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SportsColumnistsAnthony Rieber

Yankees watch as Astros trade for Zack Greinke to fortify starting rotation

Zack Greinke of the Diamondbacks pitches during the

Zack Greinke of the Diamondbacks pitches during the first inning against the Yankees at Yankee Stadium on Wednesday. Credit: Jim McIsaac

This is your team, Yankees fans. Love it, hate it or anything in between, you have to live with it because the trade deadline came and went on Wednesday afternoon without Brian Cashman making any big-league deals.

To those hitting refresh on Twitter all day and hoping to see that the Yankees had traded for Madison Bumgarner or Zack Wheeler or Shane Greene, it was almost cruel for the team to announce the one trade it did make at 4:05 p.m. on its official account:

“The Yankees have acquired LHP Alfredo Garcia from the Colorado Rockies in exchange for RHP Joseph Harvey.”

Alfredo Garcia is a Class-A pitcher with a 3-10 record and 6.00 ERA. He may never throw a pitch for the Yankees, but his name could go down in franchise lore — and not for a good reason — if this season goes sideways.

The refrain would be something like: “We wanted help. We wanted major-league arms. We got Alfredo Garcia.”

Then, it got worse.

A few minutes after the Yankees announced their mini-trade, word came that the Astros had acquired Zack Greinke from the Diamondbacks. The same Zack Greinke who had just thrown five innings and allowed two runs against the Yankees on Wednesday afternoon before a rain delay ended his outing.

It had to be a gut punch to Yankees fans. Not because they necessarily wanted Greinke — a great pitcher (2.90 ERA) who probably would not have waived his no-trade clause to come to New York — but because they wanted someone, anyone, to help the pitching staff make it to October and flourish once there.

The Yankees will most likely have to navigate through the Astros to get to the World Series. The Astros already have Justin Verlander, who ended the Yankees’ season in the ALCS in 2017 after Houston made the gutsy and expensive call to acquire him from the Tigers at the Aug. 31 non-waiver trade deadline (a deadline that no longer exists — there can be no more trades this season).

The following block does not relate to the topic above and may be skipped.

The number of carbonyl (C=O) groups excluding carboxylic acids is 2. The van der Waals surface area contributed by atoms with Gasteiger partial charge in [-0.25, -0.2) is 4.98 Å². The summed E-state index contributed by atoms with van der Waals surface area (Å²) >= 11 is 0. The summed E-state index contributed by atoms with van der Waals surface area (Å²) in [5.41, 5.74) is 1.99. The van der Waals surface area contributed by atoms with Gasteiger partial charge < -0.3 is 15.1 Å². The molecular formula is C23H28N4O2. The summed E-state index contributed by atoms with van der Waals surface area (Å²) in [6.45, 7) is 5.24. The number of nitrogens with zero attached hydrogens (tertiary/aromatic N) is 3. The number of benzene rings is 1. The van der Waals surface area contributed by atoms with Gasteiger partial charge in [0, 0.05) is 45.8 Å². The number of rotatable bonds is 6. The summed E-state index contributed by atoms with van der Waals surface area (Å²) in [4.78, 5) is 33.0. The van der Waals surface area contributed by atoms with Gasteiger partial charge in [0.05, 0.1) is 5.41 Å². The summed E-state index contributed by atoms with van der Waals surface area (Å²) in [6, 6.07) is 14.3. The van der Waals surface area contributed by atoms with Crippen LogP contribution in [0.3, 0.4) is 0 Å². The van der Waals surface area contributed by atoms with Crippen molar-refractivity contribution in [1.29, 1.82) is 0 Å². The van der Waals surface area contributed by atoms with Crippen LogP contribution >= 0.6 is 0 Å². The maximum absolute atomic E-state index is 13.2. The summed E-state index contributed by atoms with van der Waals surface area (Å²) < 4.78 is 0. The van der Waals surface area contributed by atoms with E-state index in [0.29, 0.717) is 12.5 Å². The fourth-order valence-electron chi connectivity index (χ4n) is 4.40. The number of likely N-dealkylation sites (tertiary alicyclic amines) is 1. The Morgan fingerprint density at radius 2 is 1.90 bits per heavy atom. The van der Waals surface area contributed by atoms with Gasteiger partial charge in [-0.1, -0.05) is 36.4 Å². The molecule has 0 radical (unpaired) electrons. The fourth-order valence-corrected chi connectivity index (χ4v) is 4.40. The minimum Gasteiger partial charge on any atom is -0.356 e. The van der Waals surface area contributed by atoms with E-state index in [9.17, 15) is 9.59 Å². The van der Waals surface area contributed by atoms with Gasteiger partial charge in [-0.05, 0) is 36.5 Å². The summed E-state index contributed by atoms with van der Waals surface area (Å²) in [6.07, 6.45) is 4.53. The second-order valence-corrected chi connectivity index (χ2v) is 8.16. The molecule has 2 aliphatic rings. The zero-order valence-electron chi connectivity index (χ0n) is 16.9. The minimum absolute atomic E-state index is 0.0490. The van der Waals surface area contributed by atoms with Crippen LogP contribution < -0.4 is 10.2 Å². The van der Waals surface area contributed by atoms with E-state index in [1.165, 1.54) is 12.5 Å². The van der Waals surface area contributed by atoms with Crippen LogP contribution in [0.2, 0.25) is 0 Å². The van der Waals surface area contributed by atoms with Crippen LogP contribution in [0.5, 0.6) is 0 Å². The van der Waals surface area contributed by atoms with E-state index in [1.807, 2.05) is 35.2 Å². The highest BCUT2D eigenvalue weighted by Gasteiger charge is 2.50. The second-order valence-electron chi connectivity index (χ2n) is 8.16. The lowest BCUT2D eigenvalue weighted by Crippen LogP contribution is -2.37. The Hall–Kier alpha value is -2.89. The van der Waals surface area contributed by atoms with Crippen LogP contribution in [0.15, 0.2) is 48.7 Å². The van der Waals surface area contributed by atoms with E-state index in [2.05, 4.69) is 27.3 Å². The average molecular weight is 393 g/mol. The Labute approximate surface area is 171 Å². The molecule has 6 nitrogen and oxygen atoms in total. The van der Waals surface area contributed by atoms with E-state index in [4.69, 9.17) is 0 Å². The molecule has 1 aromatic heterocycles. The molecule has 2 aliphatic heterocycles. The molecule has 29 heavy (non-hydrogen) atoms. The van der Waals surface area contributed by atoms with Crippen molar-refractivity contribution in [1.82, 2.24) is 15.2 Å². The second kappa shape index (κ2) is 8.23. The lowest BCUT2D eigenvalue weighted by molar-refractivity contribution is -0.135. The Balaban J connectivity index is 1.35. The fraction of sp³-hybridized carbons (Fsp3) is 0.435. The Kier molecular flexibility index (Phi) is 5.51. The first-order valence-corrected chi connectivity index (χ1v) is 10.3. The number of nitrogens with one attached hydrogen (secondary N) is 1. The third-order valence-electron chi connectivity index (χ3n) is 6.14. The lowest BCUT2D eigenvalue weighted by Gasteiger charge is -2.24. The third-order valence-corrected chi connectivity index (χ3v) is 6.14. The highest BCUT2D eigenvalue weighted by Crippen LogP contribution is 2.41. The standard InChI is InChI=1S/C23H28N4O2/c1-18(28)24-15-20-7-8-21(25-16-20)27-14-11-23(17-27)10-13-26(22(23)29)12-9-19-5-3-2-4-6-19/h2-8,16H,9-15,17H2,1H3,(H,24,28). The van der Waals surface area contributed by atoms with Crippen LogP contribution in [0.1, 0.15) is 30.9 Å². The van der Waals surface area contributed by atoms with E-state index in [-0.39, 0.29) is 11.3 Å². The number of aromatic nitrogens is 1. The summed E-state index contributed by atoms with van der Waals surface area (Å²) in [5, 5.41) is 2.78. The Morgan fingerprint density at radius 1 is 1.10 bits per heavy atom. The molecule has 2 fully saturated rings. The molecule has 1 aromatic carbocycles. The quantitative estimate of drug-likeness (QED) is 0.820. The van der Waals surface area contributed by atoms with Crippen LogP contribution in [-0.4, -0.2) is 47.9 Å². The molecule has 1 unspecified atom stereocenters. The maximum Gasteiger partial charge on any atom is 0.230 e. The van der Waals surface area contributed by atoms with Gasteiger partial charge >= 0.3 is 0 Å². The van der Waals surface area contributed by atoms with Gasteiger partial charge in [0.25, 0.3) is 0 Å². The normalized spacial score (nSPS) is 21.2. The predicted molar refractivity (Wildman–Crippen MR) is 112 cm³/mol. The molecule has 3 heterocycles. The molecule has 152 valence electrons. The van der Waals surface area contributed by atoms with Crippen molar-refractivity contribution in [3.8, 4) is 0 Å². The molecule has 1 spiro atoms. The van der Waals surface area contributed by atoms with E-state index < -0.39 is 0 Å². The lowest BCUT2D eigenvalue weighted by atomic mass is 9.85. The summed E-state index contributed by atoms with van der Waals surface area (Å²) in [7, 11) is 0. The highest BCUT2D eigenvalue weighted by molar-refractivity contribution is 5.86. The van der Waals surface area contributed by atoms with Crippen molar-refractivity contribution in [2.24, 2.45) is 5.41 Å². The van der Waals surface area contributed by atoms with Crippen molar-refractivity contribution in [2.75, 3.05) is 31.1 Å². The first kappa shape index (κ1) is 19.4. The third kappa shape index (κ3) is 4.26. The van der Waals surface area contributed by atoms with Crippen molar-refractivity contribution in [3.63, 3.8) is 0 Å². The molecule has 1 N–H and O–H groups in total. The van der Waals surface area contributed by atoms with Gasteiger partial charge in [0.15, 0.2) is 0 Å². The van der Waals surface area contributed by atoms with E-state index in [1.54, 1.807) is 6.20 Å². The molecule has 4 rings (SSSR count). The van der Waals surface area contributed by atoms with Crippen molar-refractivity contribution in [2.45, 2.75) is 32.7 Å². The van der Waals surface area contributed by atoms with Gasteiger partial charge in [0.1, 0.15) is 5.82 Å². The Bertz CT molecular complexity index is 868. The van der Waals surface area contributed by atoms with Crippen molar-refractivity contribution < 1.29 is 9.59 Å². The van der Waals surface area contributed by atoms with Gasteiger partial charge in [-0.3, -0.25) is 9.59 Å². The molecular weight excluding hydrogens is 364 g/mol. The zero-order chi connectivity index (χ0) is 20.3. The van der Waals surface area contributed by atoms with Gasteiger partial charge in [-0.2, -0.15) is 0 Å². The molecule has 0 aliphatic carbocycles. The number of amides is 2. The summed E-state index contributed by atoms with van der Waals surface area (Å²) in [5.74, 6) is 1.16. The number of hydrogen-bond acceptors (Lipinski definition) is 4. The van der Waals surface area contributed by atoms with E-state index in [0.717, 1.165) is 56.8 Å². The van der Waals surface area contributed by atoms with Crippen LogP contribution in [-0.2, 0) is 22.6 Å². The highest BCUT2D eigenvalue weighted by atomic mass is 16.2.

The Yankees, who were hoping to get under the luxury tax at the time, sat on their hands and wallets as Verlander went to Houston. They would live to regret it, and might again this year after the Astros made the gutsy and expensive call to add Greinke.

Verlander, in his last start on Tuesday against the Indians, threw seven shutout innings. He allowed two hits, walked none and struck out 13 to improve to 14-4 with a 2.73 ERA.

Verlander dominated.

The Astros, with Verlander, Greinke and Gerrit Cole (12-5, 2.94 ERA, 212 strikeouts in 143 2/3 innings), now have three guys who can dominate.

Do the Yankees have one guy who can do that? No. Not with Luis Severino having thrown zero pitches in 2019. They didn’t have one before 4 p.m. on Wednesday, and they still don’t.

“We didn’t get close to anything,” Cashman said. “But we certainly knocked on all doors.”

Asked about whether the Astros are now significantly better than the Yankees, Cashman said: “Let’s find out. We’ve got to play the season out.”

On Wednesday, the Yankees got four innings from their starter, Masahiro Tanaka. They have no starters with an ERA under 4.00. They are built from the back-end, with a strong bullpen, but Cashman didn’t acquire any relievers at the deadline, either, even though many were dealt.

The Yankees will point out that they won on Wednesday despite getting only four innings from Tanaka. Austin Romine’s two-run home run in the seventh inning turned a one-run deficit into a one-run lead and the Yankees went on to beat Arizona, 7-5.

The win improved the Yankees’ record to 68-39, second-best in the AL at that moment. Who had the best record?

Oh, that’s right, the Astros, who were 69-39 going into their night game at Cleveland. That was before they added Greinke. And before the Yankees added Alfredo Garcia. A name that may, through no fault of Garcia’s own, end up living in Yankee infamy.

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